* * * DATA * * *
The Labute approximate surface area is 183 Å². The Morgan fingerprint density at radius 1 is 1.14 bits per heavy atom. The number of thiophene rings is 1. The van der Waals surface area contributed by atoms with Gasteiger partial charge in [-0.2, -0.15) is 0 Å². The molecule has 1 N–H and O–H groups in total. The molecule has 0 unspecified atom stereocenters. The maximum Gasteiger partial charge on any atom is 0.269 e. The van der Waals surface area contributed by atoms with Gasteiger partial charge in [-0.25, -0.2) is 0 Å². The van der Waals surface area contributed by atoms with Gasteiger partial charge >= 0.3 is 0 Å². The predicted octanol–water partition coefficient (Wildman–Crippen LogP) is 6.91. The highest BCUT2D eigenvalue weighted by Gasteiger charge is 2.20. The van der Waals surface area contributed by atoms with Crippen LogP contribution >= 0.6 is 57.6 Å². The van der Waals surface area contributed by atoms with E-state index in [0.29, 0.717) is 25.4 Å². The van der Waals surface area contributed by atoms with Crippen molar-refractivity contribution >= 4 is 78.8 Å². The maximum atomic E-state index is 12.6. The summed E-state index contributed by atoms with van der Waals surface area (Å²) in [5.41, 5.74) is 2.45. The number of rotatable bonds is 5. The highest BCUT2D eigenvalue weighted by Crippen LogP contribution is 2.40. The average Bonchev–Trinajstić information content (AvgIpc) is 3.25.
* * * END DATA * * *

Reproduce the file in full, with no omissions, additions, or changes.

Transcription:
The Labute approximate surface area is 183 Å². The Morgan fingerprint density at radius 1 is 1.14 bits per heavy atom. The number of thiophene rings is 1. The van der Waals surface area contributed by atoms with Gasteiger partial charge in [-0.2, -0.15) is 0 Å². The molecule has 1 N–H and O–H groups in total. The molecule has 0 unspecified atom stereocenters. The maximum Gasteiger partial charge on any atom is 0.269 e. The van der Waals surface area contributed by atoms with Gasteiger partial charge in [-0.25, -0.2) is 0 Å². The van der Waals surface area contributed by atoms with Gasteiger partial charge >= 0.3 is 0 Å². The predicted octanol–water partition coefficient (Wildman–Crippen LogP) is 6.91. The highest BCUT2D eigenvalue weighted by Gasteiger charge is 2.20. The van der Waals surface area contributed by atoms with Crippen LogP contribution >= 0.6 is 57.6 Å². The van der Waals surface area contributed by atoms with E-state index in [0.29, 0.717) is 25.4 Å². The van der Waals surface area contributed by atoms with Crippen molar-refractivity contribution >= 4 is 78.8 Å². The maximum atomic E-state index is 12.6. The summed E-state index contributed by atoms with van der Waals surface area (Å²) in [5.41, 5.74) is 2.45. The number of rotatable bonds is 5. The highest BCUT2D eigenvalue weighted by Crippen LogP contribution is 2.40. The average Bonchev–Trinajstić information content (AvgIpc) is 3.25.